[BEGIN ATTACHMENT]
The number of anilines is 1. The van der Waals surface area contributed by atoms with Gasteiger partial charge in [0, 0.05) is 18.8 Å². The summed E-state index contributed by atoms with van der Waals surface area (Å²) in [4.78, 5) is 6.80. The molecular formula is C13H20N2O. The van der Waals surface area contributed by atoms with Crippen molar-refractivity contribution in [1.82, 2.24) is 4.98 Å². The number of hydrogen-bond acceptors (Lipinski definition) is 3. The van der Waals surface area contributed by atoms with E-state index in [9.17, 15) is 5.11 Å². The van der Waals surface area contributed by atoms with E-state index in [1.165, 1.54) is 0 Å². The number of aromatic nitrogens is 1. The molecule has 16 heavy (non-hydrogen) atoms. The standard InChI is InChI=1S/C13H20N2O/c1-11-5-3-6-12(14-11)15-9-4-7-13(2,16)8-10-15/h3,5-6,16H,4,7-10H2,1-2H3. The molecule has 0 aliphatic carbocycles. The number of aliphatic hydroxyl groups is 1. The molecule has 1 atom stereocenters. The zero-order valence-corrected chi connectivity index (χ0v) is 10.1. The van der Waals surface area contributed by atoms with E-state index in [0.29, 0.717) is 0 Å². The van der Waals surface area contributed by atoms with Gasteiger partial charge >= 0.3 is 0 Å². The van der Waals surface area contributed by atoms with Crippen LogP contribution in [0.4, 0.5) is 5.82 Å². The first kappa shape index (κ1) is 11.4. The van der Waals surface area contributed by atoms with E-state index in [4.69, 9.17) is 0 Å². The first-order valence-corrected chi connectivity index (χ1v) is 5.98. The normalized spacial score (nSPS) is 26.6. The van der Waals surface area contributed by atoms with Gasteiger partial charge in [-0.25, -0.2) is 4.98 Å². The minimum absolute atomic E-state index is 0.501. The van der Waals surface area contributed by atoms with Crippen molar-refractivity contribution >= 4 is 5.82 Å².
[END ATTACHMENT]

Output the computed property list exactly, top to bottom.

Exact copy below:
The number of anilines is 1. The van der Waals surface area contributed by atoms with Gasteiger partial charge in [0, 0.05) is 18.8 Å². The summed E-state index contributed by atoms with van der Waals surface area (Å²) in [4.78, 5) is 6.80. The molecular formula is C13H20N2O. The van der Waals surface area contributed by atoms with Crippen molar-refractivity contribution in [1.82, 2.24) is 4.98 Å². The number of hydrogen-bond acceptors (Lipinski definition) is 3. The van der Waals surface area contributed by atoms with E-state index in [9.17, 15) is 5.11 Å². The van der Waals surface area contributed by atoms with E-state index in [1.165, 1.54) is 0 Å². The number of aromatic nitrogens is 1. The molecule has 16 heavy (non-hydrogen) atoms. The standard InChI is InChI=1S/C13H20N2O/c1-11-5-3-6-12(14-11)15-9-4-7-13(2,16)8-10-15/h3,5-6,16H,4,7-10H2,1-2H3. The molecule has 0 aliphatic carbocycles. The number of aliphatic hydroxyl groups is 1. The molecule has 1 atom stereocenters. The zero-order valence-corrected chi connectivity index (χ0v) is 10.1. The van der Waals surface area contributed by atoms with E-state index in [0.29, 0.717) is 0 Å². The van der Waals surface area contributed by atoms with Gasteiger partial charge >= 0.3 is 0 Å². The van der Waals surface area contributed by atoms with Crippen LogP contribution in [0.4, 0.5) is 5.82 Å². The first kappa shape index (κ1) is 11.4. The van der Waals surface area contributed by atoms with E-state index in [4.69, 9.17) is 0 Å². The first-order valence-corrected chi connectivity index (χ1v) is 5.98. The normalized spacial score (nSPS) is 26.6. The van der Waals surface area contributed by atoms with Gasteiger partial charge in [-0.25, -0.2) is 4.98 Å². The minimum absolute atomic E-state index is 0.501. The van der Waals surface area contributed by atoms with Crippen molar-refractivity contribution >= 4 is 5.82 Å².